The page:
The recent developments in Artificial Intelligence have been nothing less than jaw dropping. Large language models (LLMs) like OpenAI’s ChatGPT can handle complex questions and prompts and produce incredibly human-like responses. But aside from merely conversing, they can generate entirely new works, such as press releases, poems, songs, and even code. We are currently in the middle of an explosion of new applications of this technology, with new features and startups being launched every day. And while I can get swept away by a good demo as much as the next person, I wonder how society will come to view AI-generated content once it is prolific. The analogy I keep coming back to in my mind: the Segway.
To this day I’ve still never actually ridden a Segway (although I briefly tried my wife’s new Segway Drift skates), but since the day that “Ginger” was unveiled to the world I’ve wanted to ride around one of those two-wheeled marvels. The self-balancing technology was incredibly impressive in 2001, and spawned an entire industry of hover boards and electric unicycles. The Segway will never live down it’s over-hyped and under-delivered promise of revolutionizing human transportation, but I don’t think hype alone is what led me to think back to this product. It’s that the failure was in part driven by the opinions and norms that developed around it in society. Let’s look at two social factors that hurt the adoption of the Segway and their parallels to AI. Airports, malls, and other delightfully flat and open indoor environments ban the use of hoverboards. And while I imagine that is partly due to the history of their large batteries catching on fire, I think another aspect is that they make life more annoying for the rest of us walkers. They take up more space, travel at a different speed, and are more prone to accidents. Similarly, some schools and universities have already imposed bans on ChatGPT and AI-generated content. While their concerns revolved around the potential for cheating, as generative AI becomes more ubiquitous, we may find reasons to ban it in other contexts as well. Vanderbilt University’s Peabody School came under heat for using ChatGPT to write a consolatory email about a mass shooting at another university, with students calling out the generic sentiments and factual inaccuracies. These models are excellent at creating content that looks great at first sight, but can be vapid or plain wrong upon closer examination. In 2021 research paper On the Dangers of Stochastic Parrots, AI researchers describe a language model as a “system for haphazardly stitching together sequences of linguistic forms it has observed in its vast training data, according to probabilistic information about how they combine, but without any reference to meaning: a stochastic parrot.” Since these models are trained only on raw language, and not the ideas behind the words, their output tends to be very readable but not very novel. There’s also a growing awareness that these programs are prone to hallucinations, whereby they confidently deliver statements that have no basis in reality. If this wave of AI becomes known for producing empty filler text and made up facts, I suspect it too could be increasingly banned from more spaces.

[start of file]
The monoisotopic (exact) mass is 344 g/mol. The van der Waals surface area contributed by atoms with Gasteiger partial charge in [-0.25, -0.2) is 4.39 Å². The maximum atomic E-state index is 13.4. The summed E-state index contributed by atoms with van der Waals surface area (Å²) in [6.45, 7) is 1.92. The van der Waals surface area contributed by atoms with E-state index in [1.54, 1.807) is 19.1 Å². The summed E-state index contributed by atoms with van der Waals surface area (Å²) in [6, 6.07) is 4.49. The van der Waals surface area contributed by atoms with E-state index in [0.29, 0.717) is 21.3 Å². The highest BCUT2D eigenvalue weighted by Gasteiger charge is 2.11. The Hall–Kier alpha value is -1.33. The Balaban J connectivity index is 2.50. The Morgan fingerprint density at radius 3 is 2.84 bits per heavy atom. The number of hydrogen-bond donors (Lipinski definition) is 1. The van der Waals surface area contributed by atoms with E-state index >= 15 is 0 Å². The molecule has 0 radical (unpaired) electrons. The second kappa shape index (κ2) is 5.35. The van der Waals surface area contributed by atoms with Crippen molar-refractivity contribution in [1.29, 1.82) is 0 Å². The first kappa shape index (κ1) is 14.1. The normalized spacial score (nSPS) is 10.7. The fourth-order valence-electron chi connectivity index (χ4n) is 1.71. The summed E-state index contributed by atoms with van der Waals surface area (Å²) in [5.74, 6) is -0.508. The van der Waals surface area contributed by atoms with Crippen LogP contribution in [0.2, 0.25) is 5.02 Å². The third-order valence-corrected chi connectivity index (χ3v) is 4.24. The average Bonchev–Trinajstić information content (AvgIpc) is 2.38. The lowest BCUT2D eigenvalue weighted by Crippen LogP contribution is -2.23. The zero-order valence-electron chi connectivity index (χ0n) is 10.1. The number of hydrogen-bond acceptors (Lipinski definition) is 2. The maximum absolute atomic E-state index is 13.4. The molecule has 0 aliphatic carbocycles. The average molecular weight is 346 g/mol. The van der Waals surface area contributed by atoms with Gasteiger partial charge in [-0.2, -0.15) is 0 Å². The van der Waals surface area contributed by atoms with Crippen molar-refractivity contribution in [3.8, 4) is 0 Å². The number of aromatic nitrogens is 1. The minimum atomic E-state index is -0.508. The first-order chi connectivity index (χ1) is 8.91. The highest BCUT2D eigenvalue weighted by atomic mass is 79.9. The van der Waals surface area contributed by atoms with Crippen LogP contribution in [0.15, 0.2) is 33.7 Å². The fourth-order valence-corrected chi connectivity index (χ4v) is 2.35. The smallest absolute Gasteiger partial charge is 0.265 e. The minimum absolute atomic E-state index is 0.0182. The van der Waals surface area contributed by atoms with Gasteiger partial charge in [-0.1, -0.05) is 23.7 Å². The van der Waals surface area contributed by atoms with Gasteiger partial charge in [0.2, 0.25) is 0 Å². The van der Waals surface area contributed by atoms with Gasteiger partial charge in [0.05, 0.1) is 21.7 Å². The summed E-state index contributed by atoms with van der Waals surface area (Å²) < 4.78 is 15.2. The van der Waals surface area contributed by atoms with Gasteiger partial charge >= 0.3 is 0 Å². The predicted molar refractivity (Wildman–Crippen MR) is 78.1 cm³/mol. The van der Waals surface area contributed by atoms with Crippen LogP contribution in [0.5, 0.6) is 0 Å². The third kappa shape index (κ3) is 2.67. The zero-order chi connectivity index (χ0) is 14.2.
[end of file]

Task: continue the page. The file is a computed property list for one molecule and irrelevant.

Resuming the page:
"As big a deal as the PC.” - Steve Jobs, commenting on the Segway in 2001
Fads are incredibly hard to predict and it’s too early to tell if LLMs will suffer a similar fate, but it already feels like using AI to write for you is something you want to hide, not show off. Using spell check and auto-correct are clearly fine, but would you tell your partner that an AI wrote the message inside of their Valentine’s day card? A common thread between the Segway and generative AI is that the result doesn’t appear to be “earned.” You don’t need to sweat or struggle, simply lean in a direction and the machine will do the rest. That said, unlike riding around in the park, writing is something that is done behind closed doors. With a sufficiently good prompt, and maybe some light editing, no one has to know that you used an AI to generate the cover letter or PRD. Perhaps “coolness” won’t be as strong a force when the action itself is so much more invisible to others. It’s far too early to know confidently how society will come to view the technology, and perhaps tools like ChatGPT will one day become as ubiquitous and unremarkable as spell correct and auto-complete. For the time being though I am more excited about using these models to edit my words, rather than author completely new ones.
Photo by Ajit Sandhu on Unsplash
Another force in the death of the Segway was that it was seen as uncool. While eventually it become associated with helmet-wearing tourists and mall cops, even in the early days it wasn’t able to cross over from a curiosity to a “must have” item.